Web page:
In today’s New York Times, Brooklyn public defender Scott Hechinger makes a very strong case that criminal defendants in American courts face a two‐tiered system of justice, and most defendants get the worse of it.
Mr. Trump assailed the practice of pretrial detention as “tough” when Paul Manafort had his bail revoked before his trial began. He then bemoaned the “very unfair” power that prosecutors wield to force people in the system “to break” in the wake of the Michael Cohen plea and the Manafort jury conviction and subsequent guilty plea. He lamented the devastating collateral consequences that arise from “a mere allegation” when Rob Porter was forced to resign after being accused of domestic violence; raged about the late‐night, “no knock” raids of Mr. Cohen’s properties; and expressed outrage that the government, in its investigation of Carter Page, was able to overcome the protections of the Fourth Amendment to obtain a FISA warrant with “no hearings,” while also endorsing the idea, raised by the writer Andrew McCarthy, that they should be “looking at the judges who signed off on this stuff.”
I understand President Trump’s outrage. It is remarkable that people, presumed innocent, are locked up before being convicted of any crime. It is deeply unfair that mere accusations can lead to devastating, lifelong consequences. It is alarming that, in a system theoretically built around transparency and truth seeking, police and prosecutors have such outsize power to surveil, search, detain, bully, coerce and nearly destroy a person without producing evidence sufficient to secure a conviction. (emphasis in original.)
But it’s important to note how these defendants were actually treated as they work their way through the system, and how it differs from most everyone else.
Take Mr. Manafort’s experience with pretrial detention. Despite the seriousness of the allegations and his clear ability to flee, he was not in jail for a majority of his case pretrial. He and his attorneys were able to arrange an intricate bail package that was tailored to his financial circumstances, including $10 million bond and the surrender of his passport. This is how bail is supposed to work — not as punishment to lock someone up before a conviction, but as a way to guarantee that the accused will return to court while at liberty. Mr. Manafort was detained pretrial only after the presiding judge found evidence of witness tampering, following nearly two weeks of motion practice and then oral argument while Mr. Manafort continued to sleep in his own bed.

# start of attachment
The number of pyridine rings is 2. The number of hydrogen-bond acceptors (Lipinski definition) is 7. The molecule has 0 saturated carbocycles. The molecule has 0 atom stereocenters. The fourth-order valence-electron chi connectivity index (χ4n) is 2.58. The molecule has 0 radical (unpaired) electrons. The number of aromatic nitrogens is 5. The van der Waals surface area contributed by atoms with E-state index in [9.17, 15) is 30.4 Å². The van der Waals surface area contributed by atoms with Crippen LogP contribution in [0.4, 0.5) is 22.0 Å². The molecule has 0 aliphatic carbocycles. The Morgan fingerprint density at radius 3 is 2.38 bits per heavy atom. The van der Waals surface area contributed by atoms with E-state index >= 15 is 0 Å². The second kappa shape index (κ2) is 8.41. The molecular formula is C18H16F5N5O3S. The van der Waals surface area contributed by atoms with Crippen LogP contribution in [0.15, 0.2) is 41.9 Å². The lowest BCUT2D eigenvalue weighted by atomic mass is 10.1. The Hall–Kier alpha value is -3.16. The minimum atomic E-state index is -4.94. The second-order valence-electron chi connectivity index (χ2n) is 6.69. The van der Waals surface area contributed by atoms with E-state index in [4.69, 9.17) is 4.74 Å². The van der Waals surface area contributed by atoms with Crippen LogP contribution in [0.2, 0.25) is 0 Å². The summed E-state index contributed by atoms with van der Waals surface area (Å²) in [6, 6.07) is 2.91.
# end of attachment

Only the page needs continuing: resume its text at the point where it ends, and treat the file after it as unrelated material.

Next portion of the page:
This kind of accommodation is unheard‐of for the roughly quarter million people, my clients included, in jail for no reason other than their inability to pay bail. In the real world, despite the constitutional prohibition on excessive bail, decisions to detain people happen in a matter of seconds, with little to no consideration of an individual’s ability to pay. In just the past month alone, prosecutors requested and judges set bail totaling over $200,000 on clients of mine who, collectively, could not have afforded one one‐thousandth of that.
Hechinger is also correct when he writes that the treatment of these high‐profile defendants should not be resented: rather, it’s the double‐standard for the privileged that should be eliminated. A meaningful presumption of innocence and the other rights afforded to Manafort et al. should be replicated and applied to the accused throughout the state and federal justice systems because they reflect constitutional protections intended to curb the coercive power of government.
The piece is worth reading in full here.